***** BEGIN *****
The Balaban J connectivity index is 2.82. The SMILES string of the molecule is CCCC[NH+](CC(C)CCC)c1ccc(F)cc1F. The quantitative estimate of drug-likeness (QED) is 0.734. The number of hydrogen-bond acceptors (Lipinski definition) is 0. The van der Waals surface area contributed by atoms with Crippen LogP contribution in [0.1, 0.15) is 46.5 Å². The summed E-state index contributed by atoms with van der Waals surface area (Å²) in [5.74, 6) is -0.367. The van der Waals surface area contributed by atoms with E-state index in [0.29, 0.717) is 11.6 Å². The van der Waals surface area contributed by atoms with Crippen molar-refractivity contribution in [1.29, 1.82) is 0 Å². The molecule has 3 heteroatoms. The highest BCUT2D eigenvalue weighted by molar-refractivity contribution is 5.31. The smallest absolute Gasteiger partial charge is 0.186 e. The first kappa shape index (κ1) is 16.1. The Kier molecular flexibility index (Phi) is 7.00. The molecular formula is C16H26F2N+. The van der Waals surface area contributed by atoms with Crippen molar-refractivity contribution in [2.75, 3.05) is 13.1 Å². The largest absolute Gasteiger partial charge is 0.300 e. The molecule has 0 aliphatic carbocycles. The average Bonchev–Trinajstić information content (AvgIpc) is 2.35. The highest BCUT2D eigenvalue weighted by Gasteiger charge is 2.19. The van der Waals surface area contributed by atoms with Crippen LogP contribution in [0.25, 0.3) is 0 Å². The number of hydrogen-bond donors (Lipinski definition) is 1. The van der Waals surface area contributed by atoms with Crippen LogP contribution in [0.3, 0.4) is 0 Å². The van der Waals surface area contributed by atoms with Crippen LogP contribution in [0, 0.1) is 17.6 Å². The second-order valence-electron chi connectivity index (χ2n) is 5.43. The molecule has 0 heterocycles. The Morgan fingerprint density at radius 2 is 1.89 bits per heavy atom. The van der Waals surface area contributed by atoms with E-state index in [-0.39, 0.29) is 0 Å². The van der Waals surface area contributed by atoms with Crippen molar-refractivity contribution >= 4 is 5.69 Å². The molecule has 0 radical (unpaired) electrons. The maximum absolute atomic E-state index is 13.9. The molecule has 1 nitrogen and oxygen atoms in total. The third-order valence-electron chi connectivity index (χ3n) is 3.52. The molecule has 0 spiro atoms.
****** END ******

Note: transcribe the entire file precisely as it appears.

The Balaban J connectivity index is 2.82. The SMILES string of the molecule is CCCC[NH+](CC(C)CCC)c1ccc(F)cc1F. The quantitative estimate of drug-likeness (QED) is 0.734. The number of hydrogen-bond acceptors (Lipinski definition) is 0. The van der Waals surface area contributed by atoms with Crippen LogP contribution in [0.1, 0.15) is 46.5 Å². The summed E-state index contributed by atoms with van der Waals surface area (Å²) in [5.74, 6) is -0.367. The van der Waals surface area contributed by atoms with E-state index in [0.29, 0.717) is 11.6 Å². The van der Waals surface area contributed by atoms with Crippen molar-refractivity contribution in [1.29, 1.82) is 0 Å². The molecule has 3 heteroatoms. The highest BCUT2D eigenvalue weighted by molar-refractivity contribution is 5.31. The smallest absolute Gasteiger partial charge is 0.186 e. The first kappa shape index (κ1) is 16.1. The Kier molecular flexibility index (Phi) is 7.00. The molecular formula is C16H26F2N+. The van der Waals surface area contributed by atoms with Crippen molar-refractivity contribution in [2.75, 3.05) is 13.1 Å². The largest absolute Gasteiger partial charge is 0.300 e. The molecule has 0 aliphatic carbocycles. The average Bonchev–Trinajstić information content (AvgIpc) is 2.35. The highest BCUT2D eigenvalue weighted by Gasteiger charge is 2.19. The van der Waals surface area contributed by atoms with Crippen LogP contribution in [0.25, 0.3) is 0 Å². The number of hydrogen-bond donors (Lipinski definition) is 1. The van der Waals surface area contributed by atoms with Crippen LogP contribution in [0.3, 0.4) is 0 Å². The van der Waals surface area contributed by atoms with Crippen LogP contribution in [0, 0.1) is 17.6 Å². The second-order valence-electron chi connectivity index (χ2n) is 5.43. The molecule has 0 heterocycles. The Morgan fingerprint density at radius 2 is 1.89 bits per heavy atom. The van der Waals surface area contributed by atoms with E-state index in [-0.39, 0.29) is 0 Å². The van der Waals surface area contributed by atoms with Crippen molar-refractivity contribution >= 4 is 5.69 Å². The molecule has 0 radical (unpaired) electrons. The maximum absolute atomic E-state index is 13.9. The molecule has 1 nitrogen and oxygen atoms in total. The third-order valence-electron chi connectivity index (χ3n) is 3.52. The molecule has 0 spiro atoms.